Australia has said it is approaching World Trade Organization (WTO) to establish a dispute settlement panel to resolve concerns about anti-dumping and countervailing duties imposed on Australian barley by China.
Australian Trade Minister Dan Tehan announced on Friday that the government is taking the next step in its first WTO claim against Beijing for its tariffs on barley. The Sydney Herald reported that China has so far declined to establish the dispute settlement panel.
So, Australia is turning to the WTO to confirm its intent on progressing with the claim.
Tehan said Australia remained open to further discussions with China with a view to resolving the dispute over barley, but would "continue to vigorously defend the interests of Australian barley producers" at the WTO.
"The establishment of the panel is the next step in the WTO's dispute resolution process. The next phase of the process is the appointment of individuals to the panel to adjudicate the dispute," Tehan said.
"The anti-dumping and countervailing duties on Australian barley have effectively stopped Australia's barley trade with China."
Beijing imposed a range of tariffs and trade strikes on Australian products including barley, wine, beef, lobster and timber.
Australia first announced it was launching WTO action against China on the barley tariffs in December last year.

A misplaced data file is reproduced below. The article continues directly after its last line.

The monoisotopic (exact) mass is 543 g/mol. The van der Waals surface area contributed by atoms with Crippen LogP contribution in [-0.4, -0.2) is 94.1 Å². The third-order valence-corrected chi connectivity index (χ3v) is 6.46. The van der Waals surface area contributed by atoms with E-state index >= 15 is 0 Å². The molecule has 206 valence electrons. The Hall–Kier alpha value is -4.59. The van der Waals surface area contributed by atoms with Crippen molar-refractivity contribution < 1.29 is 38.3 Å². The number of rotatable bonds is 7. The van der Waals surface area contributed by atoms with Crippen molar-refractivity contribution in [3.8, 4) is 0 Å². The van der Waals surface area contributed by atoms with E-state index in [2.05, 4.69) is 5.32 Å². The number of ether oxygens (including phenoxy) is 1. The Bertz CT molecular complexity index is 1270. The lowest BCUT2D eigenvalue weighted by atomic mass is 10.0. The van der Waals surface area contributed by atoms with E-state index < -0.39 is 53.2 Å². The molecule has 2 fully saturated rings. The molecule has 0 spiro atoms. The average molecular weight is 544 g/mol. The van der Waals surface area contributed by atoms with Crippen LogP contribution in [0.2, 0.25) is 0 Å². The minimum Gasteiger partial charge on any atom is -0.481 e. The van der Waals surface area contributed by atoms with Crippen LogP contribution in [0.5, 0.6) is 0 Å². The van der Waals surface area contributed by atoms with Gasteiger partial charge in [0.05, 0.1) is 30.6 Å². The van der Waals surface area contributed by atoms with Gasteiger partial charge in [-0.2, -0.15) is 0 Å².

The Sydney Herald reported that China has so far declined to establish the dispute settlement panel. So, Australia is turning to the WTO to confirm it is intent on progressing with the claim.
Tensions between China and Australia have escalated over a slew of issues.
Recently, China's National Development and Reform Commission said it would "indefinitely suspend" all activities under the China-Australia Strategic Economic Dialogue, a forum launched in 2014 and last convened in 2017, reported South China Morning Post (SCMP).
The Chinese agency said the decision was made because of Australia's "Cold War mindset and ideological discrimination" that had disrupted cooperation.
Australia recently cancelled agreements to participate in China's Belt and Road Initiative, terming it as "inconsistent with country's foreign policy".
China has dubbed Australia's decision to scrap the controversial Belt and Road Initiative (BRI) agreement with Beijing as "unreasonable and provocative", warning that this would further "damage" bilateral relations. (ANI)
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